Google+ Sandra's Stories: Footpath fury

Monday, 18 February 2013

Footpath fury

One thing that I was looking forward to when I moved to Japan was a life free from road rage. Since I never have to drive here, I’m pleased to report that my dream has come true. Instead, I expected to be traumatised by the crowded commuter trains, however catching the train has actually turned out to be a pleasant experience. The other passengers are polite and considerate so there is no reason to get angry. What I didn’t count on was a different type of rage… footpath fury.

I live in Central Tokyo in the business district so to get to my local train station in the mornings I am joined by a swarm of salary men walking to work. After finally emerging from the jam-packed trains onto street level, people are quite keen to get on their way. The footpath becomes a passive-aggressive battlefield. Each person has their own strategy for getting ahead, whilst at the same time, everyone politely feigns innocence and pretends that they aren’t doing anything.

Footpath crowds near my local train station


For example, my tactic is to take extremely small, fast steps to fill in any tiny space that is in front of me. This way I can continually move forwards, even if there isn’t enough room for me to take an adult sized step. It also prevents other people from darting into the tiny spaces in front of me.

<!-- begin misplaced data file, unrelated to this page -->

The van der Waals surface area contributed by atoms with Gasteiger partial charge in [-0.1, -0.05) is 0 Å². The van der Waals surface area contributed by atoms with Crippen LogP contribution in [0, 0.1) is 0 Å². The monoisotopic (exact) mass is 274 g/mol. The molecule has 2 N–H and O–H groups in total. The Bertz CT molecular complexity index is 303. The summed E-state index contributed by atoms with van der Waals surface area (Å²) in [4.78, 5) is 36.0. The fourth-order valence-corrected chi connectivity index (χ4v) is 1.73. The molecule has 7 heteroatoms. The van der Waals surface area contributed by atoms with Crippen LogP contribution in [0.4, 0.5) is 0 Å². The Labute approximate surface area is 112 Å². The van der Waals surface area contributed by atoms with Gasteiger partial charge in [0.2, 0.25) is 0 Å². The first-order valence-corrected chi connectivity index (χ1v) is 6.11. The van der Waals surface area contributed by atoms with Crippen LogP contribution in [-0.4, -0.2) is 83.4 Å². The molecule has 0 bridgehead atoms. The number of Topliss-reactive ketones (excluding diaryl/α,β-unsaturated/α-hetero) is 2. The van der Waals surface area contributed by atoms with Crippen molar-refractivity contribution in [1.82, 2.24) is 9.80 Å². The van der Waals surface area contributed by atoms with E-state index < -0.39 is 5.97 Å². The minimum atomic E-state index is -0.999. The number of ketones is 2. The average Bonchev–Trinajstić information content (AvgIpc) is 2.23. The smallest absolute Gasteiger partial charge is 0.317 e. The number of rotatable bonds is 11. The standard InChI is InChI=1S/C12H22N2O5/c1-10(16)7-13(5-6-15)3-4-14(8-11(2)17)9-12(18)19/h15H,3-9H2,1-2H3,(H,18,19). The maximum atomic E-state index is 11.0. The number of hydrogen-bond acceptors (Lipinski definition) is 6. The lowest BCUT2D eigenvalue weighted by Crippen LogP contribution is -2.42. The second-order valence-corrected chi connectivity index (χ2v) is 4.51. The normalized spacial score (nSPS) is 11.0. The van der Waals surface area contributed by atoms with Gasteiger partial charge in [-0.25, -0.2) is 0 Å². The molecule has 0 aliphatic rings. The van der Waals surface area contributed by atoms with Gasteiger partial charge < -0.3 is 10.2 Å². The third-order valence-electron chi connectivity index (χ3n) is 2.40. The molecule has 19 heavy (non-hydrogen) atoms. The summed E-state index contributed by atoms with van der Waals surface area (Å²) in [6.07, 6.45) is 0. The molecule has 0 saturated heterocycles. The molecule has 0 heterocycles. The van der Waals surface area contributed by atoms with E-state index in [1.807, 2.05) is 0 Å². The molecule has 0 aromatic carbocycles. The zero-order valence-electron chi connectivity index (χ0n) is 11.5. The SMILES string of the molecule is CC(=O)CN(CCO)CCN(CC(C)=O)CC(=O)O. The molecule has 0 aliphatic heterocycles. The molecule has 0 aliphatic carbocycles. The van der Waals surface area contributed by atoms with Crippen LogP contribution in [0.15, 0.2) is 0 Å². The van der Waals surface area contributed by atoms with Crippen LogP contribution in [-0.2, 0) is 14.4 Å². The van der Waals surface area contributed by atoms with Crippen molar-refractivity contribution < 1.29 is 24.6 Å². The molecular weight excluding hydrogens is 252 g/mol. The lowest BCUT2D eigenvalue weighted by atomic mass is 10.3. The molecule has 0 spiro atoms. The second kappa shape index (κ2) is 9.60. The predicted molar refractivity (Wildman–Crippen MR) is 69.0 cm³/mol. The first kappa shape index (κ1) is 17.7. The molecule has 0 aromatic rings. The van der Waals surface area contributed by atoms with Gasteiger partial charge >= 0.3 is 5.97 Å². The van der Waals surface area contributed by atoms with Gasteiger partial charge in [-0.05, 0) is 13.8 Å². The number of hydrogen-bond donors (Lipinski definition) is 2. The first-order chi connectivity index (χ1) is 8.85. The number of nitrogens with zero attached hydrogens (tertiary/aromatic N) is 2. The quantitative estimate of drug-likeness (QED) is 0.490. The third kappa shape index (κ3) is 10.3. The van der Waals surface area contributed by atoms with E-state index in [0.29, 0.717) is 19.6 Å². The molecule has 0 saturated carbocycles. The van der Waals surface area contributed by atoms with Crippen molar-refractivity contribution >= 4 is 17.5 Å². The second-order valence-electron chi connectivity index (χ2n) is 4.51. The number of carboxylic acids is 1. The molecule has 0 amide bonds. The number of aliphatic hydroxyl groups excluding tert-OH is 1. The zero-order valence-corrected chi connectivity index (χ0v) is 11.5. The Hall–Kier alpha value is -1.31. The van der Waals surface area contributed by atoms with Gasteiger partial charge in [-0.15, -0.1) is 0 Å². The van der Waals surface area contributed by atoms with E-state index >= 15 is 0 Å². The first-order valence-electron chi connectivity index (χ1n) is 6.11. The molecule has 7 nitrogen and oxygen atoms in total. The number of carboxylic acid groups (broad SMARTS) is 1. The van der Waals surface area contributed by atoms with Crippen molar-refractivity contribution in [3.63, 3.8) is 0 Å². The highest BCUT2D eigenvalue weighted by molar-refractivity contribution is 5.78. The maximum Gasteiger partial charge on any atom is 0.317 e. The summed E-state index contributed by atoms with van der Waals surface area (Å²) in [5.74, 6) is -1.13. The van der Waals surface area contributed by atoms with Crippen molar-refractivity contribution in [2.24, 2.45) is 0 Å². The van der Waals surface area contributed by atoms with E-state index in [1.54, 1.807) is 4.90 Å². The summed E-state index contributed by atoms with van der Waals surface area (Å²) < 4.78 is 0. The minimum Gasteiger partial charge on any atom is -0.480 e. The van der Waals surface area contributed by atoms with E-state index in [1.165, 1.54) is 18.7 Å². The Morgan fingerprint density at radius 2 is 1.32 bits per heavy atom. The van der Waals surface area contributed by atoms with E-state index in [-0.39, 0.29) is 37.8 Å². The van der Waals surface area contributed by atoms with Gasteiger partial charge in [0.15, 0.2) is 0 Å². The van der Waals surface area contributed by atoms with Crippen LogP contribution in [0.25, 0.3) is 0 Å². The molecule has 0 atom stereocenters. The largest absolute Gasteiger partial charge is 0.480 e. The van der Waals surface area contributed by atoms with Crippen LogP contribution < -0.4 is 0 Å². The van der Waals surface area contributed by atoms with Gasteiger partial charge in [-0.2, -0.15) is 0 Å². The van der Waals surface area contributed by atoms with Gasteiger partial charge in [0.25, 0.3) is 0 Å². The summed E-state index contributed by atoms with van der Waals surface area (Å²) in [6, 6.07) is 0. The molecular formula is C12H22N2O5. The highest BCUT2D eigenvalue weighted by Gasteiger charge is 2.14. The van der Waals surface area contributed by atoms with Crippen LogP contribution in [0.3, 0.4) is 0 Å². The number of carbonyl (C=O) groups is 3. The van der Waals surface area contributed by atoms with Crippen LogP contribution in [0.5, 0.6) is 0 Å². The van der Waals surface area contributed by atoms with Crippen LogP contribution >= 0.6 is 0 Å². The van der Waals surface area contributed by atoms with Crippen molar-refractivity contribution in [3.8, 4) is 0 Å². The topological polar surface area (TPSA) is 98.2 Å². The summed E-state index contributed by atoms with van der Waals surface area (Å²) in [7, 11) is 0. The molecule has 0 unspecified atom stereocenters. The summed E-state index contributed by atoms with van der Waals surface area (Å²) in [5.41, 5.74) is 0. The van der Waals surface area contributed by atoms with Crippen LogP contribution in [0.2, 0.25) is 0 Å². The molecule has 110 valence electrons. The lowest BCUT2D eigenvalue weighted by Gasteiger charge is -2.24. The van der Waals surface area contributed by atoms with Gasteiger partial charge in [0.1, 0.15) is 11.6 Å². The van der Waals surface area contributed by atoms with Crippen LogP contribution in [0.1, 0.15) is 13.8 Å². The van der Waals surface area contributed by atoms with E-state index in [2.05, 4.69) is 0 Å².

‘I’m-the-fastest-walker’ arm pumping is another strategy. This is when someone pretends that they are an Olympic walking champion. They run a few steps to overtake you and then pump their arms quickly to demonstrate that they are faster than you, and thus had a right to jump in your path. The trick is that their leg speed doesn’t match their arm speed so they gain your front position in the footpath crowd but still get to walk at a leisurely pace.

However, the most effective tactic that I’ve seen so far is footpath chicken. This is where someone walks headlong into oncoming pedestrians (pretending not to see them) so that the other pedestrians have to jump out of the way. It is a high-risk, high-return strategy. The other day I saw two salary men playing footpath chicken with each other. As the pair approached each other they built up speed to scare the other person off. Unfortunately neither of them pulled out at the last minute. They slammed into each other head-on at full speed. It was pretty funny to watch, especially because afterwards they both looked really angry but were too polite to say anything. They just stood there flaring their nostrils at each other for a few seconds before walking off.

3 comments:

  1. Good story Sandra. I can just see it.

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  2. Very interesting Sandra. I too would have thought the argy bargy would have been happening on the trains. I do have a theory though about footpath fury. Maybe because everything in Japan runs on time (trains, buses etc) and the fact that punctuality is very important (5 minutes late for work being frowned upon) then when you're on the footpath you can't afford any mistakes that would delay you from reaching your destination on time! Even if it means a bit of footpath fury! What do you think?

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    Replies
    1. Good theory Mick! From
      what I've seen, I think you could be right. The footpath fury definitely gets more frantic towards 9am when people start work. And since the trains run on time regardless of what you do, there is no need for argy bargy on the trains. If anyone else has any theories I'd love to hear them!

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